But what happens when the spiritual fortress has been compromised — when those tasked with guarding the watch tower have dropped their arms and fallen asleep — or worse, have snuck the enemy in? The enemy never sleeps and is always gathering forces against its mortal foe the Church. If Her sons fail to remain vigilant, they will find their fortifications soon overrun — the battlements crumbling, the escarpments scaled, and the ramparts blown wide open.
The Temple of Satan — along with the host of other evils noted above — found their way to Detroit because the spiritual fortifications were long ago dismantled by the very ones charged with guarding it. The archdiocese's long track record of heterodoxy and toleration of sexual immorality have paved the way for a spiritual wasteland.
Long considered the epicenter of dissent, Detroit was led for 20 years by the nation's "leading liberal voice," Cardinal John Dearden, who oversaw the spiritual decline of his archdiocese from 1958–1980. Deeply involved with the more progressive factions at Vatican II, Dearden became the first president of the National Conference of Catholic Bishops in 1966.
It was Cdl. Dearden who spearheaded the dissident Call to Action conference in 1976. Held in conjunction with the nation's bicentennial, the conference consisted of more than 100 American bishops, along with 1,340 voting delegates and 1,500 observers, who met to discuss ways to reform Church teaching on priestly celibacy, female ordination, contraception, homosexuality, and lay involvement in the Church. At the end of the conference, after agreeing that change needed to take place in these areas, bishops were asked to take the recommendations to their home dioceses and implement the reforms.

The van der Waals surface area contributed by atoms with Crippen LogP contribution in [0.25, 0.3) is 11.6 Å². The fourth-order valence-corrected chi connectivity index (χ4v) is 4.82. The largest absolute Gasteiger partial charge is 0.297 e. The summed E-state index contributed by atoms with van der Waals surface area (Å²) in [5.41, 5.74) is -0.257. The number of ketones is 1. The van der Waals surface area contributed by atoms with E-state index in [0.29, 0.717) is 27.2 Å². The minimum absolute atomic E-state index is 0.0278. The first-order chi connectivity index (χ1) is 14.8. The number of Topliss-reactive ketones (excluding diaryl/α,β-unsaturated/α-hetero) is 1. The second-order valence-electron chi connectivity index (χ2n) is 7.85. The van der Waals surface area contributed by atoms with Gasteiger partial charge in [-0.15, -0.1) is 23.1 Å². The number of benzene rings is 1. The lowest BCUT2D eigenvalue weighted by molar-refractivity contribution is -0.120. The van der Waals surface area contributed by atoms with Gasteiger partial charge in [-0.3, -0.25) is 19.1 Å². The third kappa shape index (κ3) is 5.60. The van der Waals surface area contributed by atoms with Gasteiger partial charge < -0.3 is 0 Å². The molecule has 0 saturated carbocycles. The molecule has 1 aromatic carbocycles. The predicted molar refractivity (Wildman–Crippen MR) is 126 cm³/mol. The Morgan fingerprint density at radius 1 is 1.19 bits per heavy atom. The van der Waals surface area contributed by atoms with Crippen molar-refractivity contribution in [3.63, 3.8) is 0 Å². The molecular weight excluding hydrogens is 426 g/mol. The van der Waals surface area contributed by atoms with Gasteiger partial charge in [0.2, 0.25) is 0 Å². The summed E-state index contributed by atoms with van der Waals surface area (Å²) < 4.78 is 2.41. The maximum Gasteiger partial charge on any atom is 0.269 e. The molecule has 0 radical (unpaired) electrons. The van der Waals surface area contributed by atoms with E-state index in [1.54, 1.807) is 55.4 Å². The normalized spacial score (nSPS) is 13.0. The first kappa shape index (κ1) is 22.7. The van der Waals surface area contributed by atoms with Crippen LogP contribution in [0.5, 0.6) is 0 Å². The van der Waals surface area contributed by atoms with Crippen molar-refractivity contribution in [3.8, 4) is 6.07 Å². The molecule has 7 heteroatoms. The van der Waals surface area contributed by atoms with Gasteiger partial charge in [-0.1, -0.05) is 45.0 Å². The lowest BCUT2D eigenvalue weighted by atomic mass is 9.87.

Since that Detroit meeting, the Call to Action movement has spread to Chicago and multiple other regions in the United States, and continues its destructive work even now.
Detroit was also home to the longest-running diocesan-approved Dignity Mass in the nation, which only ended in 1997 once media reports brought national attention to the gay liturgies, becoming a source of embarrassment for the archdiocese.
Dignity is a dissenting group that "advocates for change in the Catholic Church's teaching on homosexuality." By 1996, the organization had essentially been banned in every diocese in the United States — except Detroit. Here, the archdiocese allowed Dignity Masses to take place every Sunday on diocesan property — at Most Holy Trinity Church — with more than 20 diocesan priests offering the liturgies on a rotating basis. In the words of the Detroit chapter of Dignity, "For 22 years, Dignity/Detroit has been blessed with broad-based support from clergy both in and out of the Archdiocese." Some of these priests had no qualms about publicly defying Church teaching on homosexuality.
After Jay McNally, the reporter who was an eyewitness to such Masses, reported on the scandal, making it national news, Cdl. Adam Maida, then head of the archdiocese — who had previously denied the gay Masses' existence — finally put a stop to them. But Dignity merely moved to a new location, and continues offering its Sunday Masses to this day at Marygrove Chapel on the grounds of an independent Catholic college. In 2013 Dignity held its 39th anniversary celebration Mass in Detroit, with retired auxiliary bishop and well-known dissenter Thomas Gumbleton presiding.
The current archbishop Allen Vigneron has done nothing to end Dignity Detroit's weekly gay Masses.
In fact, a dissident group called Elephants in the Living Room operates freely within the archdiocese, and has met with Vigneron on at least one occasion. They describe themselves as "an organization of priests of the Archdiocese of Detroit, strongly supported by participating laity, who seek renewal of the Church of Detroit." Such renewal consists of pushing for an end to clerical celibacy, a male-only priesthood and condemnation of same-sex acts, among other things, while inviting dissident Catholic speakers like Fathers Charles Curran and Donald Cozzens or Sisters Joan Chittister, Pat Farley, Simone Campbell and others to address the group.